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The Component API provides access to the most relevant APIs for Composite Application development and automation. This includes wrappers for the TopologyHandler to define new components (e.g. NSF viewparts that display Notes data like views or documents), which also work outside of a Composite Application context, and a few helper messages that provide shortcuts for frequently used functions..
The base class of the Component API is called
. It can be retrieved from the ComponentAPI class with the following code snippet:
The sample for the Component API demonstrates how Eclipse viewparts can be created programmatically, in this case to display Lotus Notes design elements like documents and views.
It contains a Composite Application with two components: an information page in the main display area with instructions and a sidebar component that contains the actual code.
The sidebar component is defined to be always visible when the Composite Application's database is open, even if the database tab is not focused. This makes it possible to use its functionality in other databases as well, as long as the Composite Application is not closed.
For Lotus Notes 8.5.2, displaying an XPage in the sidebar is something that is only possible when using Composite Application technologies (that's why we're using a CA here). There are plans for Lotus Notes 8.5.3, to support XPages widgets in the sidebar without
the need to create a CA.
There are two buttons in the sidebar component. Both will get enabled after a target Eclipse perspective (the tab on which the content should be displayed) has been selected via the magnifier icon.
1. Open selected documents in perspective
This feature reads the document selection from the current Notes view and opens a viewpart for each document in the selected target perspective. You can then drag&drop those viewparts, e.g. to compare two or more documents side by side.2. Open current viewpart in perspective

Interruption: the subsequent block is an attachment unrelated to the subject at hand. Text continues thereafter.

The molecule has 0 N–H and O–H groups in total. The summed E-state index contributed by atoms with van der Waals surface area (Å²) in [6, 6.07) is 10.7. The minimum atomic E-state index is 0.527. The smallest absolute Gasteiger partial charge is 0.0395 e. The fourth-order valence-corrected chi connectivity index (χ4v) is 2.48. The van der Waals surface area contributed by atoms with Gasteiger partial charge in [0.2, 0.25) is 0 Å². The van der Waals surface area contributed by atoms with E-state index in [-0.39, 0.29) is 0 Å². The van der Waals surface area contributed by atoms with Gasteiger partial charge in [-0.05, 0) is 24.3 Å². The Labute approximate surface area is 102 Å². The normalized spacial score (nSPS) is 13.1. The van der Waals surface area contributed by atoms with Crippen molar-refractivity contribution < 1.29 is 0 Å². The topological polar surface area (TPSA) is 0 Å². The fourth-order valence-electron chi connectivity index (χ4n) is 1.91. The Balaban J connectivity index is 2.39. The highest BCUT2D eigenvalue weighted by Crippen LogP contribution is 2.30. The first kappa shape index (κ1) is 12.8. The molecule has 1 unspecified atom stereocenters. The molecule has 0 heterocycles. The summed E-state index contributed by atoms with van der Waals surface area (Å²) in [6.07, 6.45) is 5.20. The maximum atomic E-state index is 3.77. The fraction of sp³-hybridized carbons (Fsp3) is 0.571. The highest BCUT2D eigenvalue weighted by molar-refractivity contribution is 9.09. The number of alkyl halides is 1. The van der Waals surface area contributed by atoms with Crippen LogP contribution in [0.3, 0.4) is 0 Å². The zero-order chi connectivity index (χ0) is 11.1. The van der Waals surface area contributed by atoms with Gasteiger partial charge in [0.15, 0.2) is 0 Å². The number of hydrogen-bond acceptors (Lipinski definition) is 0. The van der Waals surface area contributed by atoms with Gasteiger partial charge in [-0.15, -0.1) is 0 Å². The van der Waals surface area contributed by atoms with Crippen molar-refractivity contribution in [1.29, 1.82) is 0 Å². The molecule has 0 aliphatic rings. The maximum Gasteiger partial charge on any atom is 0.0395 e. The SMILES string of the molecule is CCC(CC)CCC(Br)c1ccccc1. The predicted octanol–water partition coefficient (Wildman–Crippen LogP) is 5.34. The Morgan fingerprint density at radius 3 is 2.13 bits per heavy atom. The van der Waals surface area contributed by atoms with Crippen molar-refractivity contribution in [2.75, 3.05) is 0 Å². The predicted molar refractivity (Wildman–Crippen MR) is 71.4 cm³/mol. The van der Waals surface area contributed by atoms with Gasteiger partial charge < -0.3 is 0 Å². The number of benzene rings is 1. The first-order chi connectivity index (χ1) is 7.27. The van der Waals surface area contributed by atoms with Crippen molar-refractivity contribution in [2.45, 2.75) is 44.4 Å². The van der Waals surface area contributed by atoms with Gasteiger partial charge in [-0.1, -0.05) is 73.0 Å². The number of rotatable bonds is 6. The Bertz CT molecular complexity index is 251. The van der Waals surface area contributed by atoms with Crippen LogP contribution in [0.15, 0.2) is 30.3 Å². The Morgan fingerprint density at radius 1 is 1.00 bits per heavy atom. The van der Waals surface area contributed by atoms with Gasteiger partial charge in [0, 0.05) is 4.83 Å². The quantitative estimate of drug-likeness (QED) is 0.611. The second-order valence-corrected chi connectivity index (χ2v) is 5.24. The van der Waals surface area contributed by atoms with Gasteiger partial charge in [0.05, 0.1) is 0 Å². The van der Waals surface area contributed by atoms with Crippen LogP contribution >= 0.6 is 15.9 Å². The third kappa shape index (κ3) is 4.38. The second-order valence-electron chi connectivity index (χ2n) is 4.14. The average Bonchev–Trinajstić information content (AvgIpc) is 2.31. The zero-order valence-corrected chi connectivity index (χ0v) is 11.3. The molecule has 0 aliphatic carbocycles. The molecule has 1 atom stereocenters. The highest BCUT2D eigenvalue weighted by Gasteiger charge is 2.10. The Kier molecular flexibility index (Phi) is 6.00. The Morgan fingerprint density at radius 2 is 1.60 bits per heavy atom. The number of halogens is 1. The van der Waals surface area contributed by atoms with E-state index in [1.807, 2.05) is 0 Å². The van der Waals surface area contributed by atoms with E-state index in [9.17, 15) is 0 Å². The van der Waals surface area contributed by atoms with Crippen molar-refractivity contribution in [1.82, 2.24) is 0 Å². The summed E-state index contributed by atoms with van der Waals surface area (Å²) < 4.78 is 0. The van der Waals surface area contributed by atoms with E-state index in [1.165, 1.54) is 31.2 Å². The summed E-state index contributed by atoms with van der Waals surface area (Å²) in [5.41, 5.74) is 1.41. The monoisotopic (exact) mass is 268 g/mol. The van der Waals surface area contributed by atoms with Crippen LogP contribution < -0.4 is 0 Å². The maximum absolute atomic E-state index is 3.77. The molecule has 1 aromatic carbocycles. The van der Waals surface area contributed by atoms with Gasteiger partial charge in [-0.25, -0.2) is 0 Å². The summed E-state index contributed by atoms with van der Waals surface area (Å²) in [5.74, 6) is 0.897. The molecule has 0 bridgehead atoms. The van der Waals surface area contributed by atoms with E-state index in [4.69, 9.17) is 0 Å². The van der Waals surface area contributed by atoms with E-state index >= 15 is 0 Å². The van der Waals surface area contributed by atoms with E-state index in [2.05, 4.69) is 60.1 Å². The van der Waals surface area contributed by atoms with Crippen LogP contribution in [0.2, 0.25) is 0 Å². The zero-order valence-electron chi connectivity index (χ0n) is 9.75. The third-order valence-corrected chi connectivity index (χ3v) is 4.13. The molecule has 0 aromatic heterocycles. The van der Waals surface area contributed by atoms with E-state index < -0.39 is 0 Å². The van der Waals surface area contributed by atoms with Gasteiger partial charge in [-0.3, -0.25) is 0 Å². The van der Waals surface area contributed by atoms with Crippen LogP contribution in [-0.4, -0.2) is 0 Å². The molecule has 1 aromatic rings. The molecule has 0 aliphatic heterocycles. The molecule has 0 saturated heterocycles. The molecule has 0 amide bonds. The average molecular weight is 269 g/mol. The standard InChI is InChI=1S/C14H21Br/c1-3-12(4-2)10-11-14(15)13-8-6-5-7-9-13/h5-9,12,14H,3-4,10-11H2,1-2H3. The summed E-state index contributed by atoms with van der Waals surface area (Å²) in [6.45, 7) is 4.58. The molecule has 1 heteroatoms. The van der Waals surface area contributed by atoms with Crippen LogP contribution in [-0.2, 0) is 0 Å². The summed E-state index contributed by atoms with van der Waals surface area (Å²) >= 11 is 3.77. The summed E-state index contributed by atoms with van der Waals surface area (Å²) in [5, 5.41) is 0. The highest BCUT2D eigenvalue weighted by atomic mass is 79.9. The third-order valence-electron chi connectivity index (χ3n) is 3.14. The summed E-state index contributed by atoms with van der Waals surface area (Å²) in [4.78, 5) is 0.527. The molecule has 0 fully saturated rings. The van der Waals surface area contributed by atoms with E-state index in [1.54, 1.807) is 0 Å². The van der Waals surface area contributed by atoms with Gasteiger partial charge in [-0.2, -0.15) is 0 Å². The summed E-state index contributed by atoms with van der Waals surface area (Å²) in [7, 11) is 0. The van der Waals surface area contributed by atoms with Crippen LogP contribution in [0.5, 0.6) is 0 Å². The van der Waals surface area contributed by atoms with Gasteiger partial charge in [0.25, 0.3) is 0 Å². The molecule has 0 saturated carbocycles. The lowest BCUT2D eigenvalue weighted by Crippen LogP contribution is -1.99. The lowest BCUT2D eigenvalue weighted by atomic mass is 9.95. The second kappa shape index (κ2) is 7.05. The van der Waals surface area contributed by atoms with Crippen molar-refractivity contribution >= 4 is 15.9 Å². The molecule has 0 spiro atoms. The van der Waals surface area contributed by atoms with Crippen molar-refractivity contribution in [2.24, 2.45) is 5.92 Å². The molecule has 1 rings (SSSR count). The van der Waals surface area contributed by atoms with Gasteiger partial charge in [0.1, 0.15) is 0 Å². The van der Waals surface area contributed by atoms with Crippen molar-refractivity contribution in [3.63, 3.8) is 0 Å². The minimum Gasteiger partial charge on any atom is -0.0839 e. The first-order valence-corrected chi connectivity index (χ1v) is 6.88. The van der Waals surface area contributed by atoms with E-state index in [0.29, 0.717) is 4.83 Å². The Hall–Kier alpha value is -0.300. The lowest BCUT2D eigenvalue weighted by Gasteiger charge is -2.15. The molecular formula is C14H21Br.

The second feature tries to find an open UI view or document and creates a new viewpart with the same content in the selected target perspective. This is useful to mix data from different databases on the same tab.
The sample application does not only make use of the Component API, but also uses a few other APIs like the NotesUI API, Perspective API and the PlatformUI API. The main code is written (and documented) in two Java classes which you can find in the Java perspective of Domino Designer.
The sample application requires the XPages Extension Library
to be installed in addition to the XPages2Eclipse plugins. It is leveraging the Value Picker Control of the Extension Library to easily let the user select the target Eclipse perspective.
Since the sample is rather complex (the code is well documented), we'll concentrate on the most relevant code snippet: creating a new NSF component on the current workbench page.
//use PlatformUI to get a handle on the active workbench page
//access the TopologyHandler, a kind of registry for CA components
//the primary id is the same for all NSF viewparts
//create a new random ID for the specific new viewpart instance; Eclipse uses the secondary ID to uniquely identify a viewpart
var params=new java.util.HashMap();
//there are a few more supported values that just the Notes URL (e.g.
//the title, see the component properties panel of Composite Applications
//for other property names), but the URL is enough for now
params.put("com.ibm.notes.notesurl", notesUrl); //add your Notes URL in here, e.g. pointing to a document, view or frameset
//register the component properties at the TopologyHandler for the new secondary id
//finally tell the workbench page to display the new viewpart
activePage.showView(primaryIdNSFPart, secondaryId, com.mindoo.remote.api.org.eclipse.ui.IRemoteWorkbenchPage.VIEW_VISIBLE);
As you can see in the code, you need two IDs to define and display a new component: the primary and the secondary ID. The primary ID contains the type of the viewpart, in our case "com.ibm.workplace.noteswc.views.NotesViewData". This string cannot be changed, if you want to display NSF data, because that's how the specific Java component is registered in the Eclipse platform.
To create unique instances of the same viewpart type, we need another string, the secondary ID, which Eclipse uses to identify the specific instances.
When the NSF viewpart get's displayed, it asks the
TopologyHandler for its component parameters that are used for the view's rendering process. That's the reason why we call
IRemoteTopologyHandler.modifyComponent before opening the view via the
The sample application can be